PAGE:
“I did not get proper care during pregnancy and post delivery. So my while body aches now,” said a visibly lean and weak Binakumari carrying her six-month-old baby girl.
“I hardly had any idea that I would be a mom. It took me months to realize that I had become pregnant. Now my daughter has already become six months old, but I still find it hard to believe,” she added.
Binakumari was married to Sandesh BK one-and-a-half years ago. And that changed her life for the worse. Not only did she stop going to school but she had to forgo her usual dresses for traditional attires though she still loved wearing her school dress. “I used to wear my school dress even after marriage. But later I started wearing gunyau cholo. That is what daughter-in-laws are supposed to wear,” she sounded nostalgic.
According to Binakumari, girls of her age in her village are now in grade nine while her husband is in the 10th grade. But she stopped going to school after studying till the sixth grade. “I will never be allowed to go to school now. Everything has changed. My friends go to school and I go to fields carrying doko (wicker basket) to cut grass for cattle,” she compared.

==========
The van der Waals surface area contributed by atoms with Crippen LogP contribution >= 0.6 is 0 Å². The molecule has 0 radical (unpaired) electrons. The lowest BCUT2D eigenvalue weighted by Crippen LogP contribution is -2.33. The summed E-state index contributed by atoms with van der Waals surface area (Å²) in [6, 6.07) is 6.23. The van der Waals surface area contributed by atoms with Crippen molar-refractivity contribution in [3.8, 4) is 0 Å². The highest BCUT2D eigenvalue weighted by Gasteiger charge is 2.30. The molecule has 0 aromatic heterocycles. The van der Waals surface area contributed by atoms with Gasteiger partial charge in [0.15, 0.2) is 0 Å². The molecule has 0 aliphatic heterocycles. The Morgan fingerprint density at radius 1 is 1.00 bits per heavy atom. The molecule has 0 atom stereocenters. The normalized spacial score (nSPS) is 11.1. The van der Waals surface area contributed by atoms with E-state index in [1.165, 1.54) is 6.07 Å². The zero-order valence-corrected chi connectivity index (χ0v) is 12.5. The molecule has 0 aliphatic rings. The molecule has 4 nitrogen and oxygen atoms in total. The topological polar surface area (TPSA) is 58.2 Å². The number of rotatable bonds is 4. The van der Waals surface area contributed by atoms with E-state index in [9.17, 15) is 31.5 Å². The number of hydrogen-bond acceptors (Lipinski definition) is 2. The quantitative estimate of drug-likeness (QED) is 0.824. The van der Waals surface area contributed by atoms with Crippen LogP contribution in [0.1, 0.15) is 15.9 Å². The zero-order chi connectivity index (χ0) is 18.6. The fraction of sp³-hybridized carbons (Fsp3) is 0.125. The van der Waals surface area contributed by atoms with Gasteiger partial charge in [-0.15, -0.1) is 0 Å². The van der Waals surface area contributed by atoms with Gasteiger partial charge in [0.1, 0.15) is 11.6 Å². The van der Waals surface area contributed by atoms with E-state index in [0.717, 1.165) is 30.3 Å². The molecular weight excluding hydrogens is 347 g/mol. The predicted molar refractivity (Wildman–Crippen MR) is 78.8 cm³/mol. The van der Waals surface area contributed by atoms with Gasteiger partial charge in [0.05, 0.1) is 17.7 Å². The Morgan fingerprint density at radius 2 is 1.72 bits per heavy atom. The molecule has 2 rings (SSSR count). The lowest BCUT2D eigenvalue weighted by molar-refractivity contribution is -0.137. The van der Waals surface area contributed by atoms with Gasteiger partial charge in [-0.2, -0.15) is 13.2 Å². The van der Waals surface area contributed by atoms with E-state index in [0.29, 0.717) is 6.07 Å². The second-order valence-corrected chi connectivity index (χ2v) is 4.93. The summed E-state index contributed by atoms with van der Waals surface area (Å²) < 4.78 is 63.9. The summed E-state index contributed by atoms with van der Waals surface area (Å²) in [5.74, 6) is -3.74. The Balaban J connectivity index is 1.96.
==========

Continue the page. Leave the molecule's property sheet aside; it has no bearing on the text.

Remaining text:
Though the legal marriageable age for women is 18, early marriage is prevalent across the country. According to UNICEF, 51 percent of Nepali girls marry before they reach 18. This places Nepal in the second position among 10 countries with the highest child marriage prevalence rate.
Meanwhile, Dr Yudhisthir Khada of the district hospital, Rukum said girls who give birth to babies in very early age face the risk of health complications like fistula and urinary prolapse. “On the other hand, such mothers are not capable of taking proper care of their babies,” he added.